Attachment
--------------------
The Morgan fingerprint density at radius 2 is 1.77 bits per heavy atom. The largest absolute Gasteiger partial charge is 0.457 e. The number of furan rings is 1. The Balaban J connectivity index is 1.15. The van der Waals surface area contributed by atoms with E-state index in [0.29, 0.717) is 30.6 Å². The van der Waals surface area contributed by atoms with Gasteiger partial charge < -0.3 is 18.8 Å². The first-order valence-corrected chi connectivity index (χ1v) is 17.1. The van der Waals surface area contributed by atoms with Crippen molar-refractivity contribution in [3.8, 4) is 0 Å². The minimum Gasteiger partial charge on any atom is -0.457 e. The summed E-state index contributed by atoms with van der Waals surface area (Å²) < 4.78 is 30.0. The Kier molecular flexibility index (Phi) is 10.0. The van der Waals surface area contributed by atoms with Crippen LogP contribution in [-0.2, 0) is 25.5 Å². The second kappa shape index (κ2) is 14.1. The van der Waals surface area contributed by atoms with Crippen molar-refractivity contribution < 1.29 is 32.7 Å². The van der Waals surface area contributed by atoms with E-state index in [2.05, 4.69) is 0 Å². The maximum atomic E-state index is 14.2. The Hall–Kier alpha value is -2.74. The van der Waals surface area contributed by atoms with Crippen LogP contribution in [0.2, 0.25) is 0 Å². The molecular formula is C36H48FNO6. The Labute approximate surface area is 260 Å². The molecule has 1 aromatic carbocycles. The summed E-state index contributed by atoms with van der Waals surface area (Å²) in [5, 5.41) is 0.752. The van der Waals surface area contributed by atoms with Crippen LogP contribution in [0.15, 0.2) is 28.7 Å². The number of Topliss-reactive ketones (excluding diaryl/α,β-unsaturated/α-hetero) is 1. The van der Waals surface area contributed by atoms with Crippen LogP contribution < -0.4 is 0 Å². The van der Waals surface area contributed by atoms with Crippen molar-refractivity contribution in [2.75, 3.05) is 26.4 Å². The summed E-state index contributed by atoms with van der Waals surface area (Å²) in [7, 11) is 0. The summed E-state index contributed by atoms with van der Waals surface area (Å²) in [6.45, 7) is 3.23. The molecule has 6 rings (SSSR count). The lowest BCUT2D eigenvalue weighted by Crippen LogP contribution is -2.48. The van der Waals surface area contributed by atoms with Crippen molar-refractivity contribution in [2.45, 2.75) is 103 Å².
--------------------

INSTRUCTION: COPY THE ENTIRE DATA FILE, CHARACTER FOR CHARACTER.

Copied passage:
The Morgan fingerprint density at radius 2 is 1.77 bits per heavy atom. The largest absolute Gasteiger partial charge is 0.457 e. The number of furan rings is 1. The Balaban J connectivity index is 1.15. The van der Waals surface area contributed by atoms with E-state index in [0.29, 0.717) is 30.6 Å². The van der Waals surface area contributed by atoms with Gasteiger partial charge < -0.3 is 18.8 Å². The first-order valence-corrected chi connectivity index (χ1v) is 17.1. The van der Waals surface area contributed by atoms with Crippen molar-refractivity contribution in [3.8, 4) is 0 Å². The minimum Gasteiger partial charge on any atom is -0.457 e. The summed E-state index contributed by atoms with van der Waals surface area (Å²) < 4.78 is 30.0. The Kier molecular flexibility index (Phi) is 10.0. The van der Waals surface area contributed by atoms with Crippen LogP contribution in [-0.2, 0) is 25.5 Å². The second kappa shape index (κ2) is 14.1. The van der Waals surface area contributed by atoms with Crippen molar-refractivity contribution < 1.29 is 32.7 Å². The van der Waals surface area contributed by atoms with E-state index in [2.05, 4.69) is 0 Å². The maximum atomic E-state index is 14.2. The Hall–Kier alpha value is -2.74. The van der Waals surface area contributed by atoms with Crippen LogP contribution in [0.2, 0.25) is 0 Å². The molecular formula is C36H48FNO6. The Labute approximate surface area is 260 Å². The molecule has 1 aromatic carbocycles. The summed E-state index contributed by atoms with van der Waals surface area (Å²) in [5, 5.41) is 0.752. The van der Waals surface area contributed by atoms with Crippen LogP contribution in [0.15, 0.2) is 28.7 Å². The number of Topliss-reactive ketones (excluding diaryl/α,β-unsaturated/α-hetero) is 1. The van der Waals surface area contributed by atoms with Crippen LogP contribution < -0.4 is 0 Å². The van der Waals surface area contributed by atoms with Crippen molar-refractivity contribution in [2.75, 3.05) is 26.4 Å². The summed E-state index contributed by atoms with van der Waals surface area (Å²) in [7, 11) is 0. The summed E-state index contributed by atoms with van der Waals surface area (Å²) in [6.45, 7) is 3.23. The molecule has 6 rings (SSSR count). The lowest BCUT2D eigenvalue weighted by Crippen LogP contribution is -2.48. The van der Waals surface area contributed by atoms with Crippen molar-refractivity contribution in [2.45, 2.75) is 103 Å².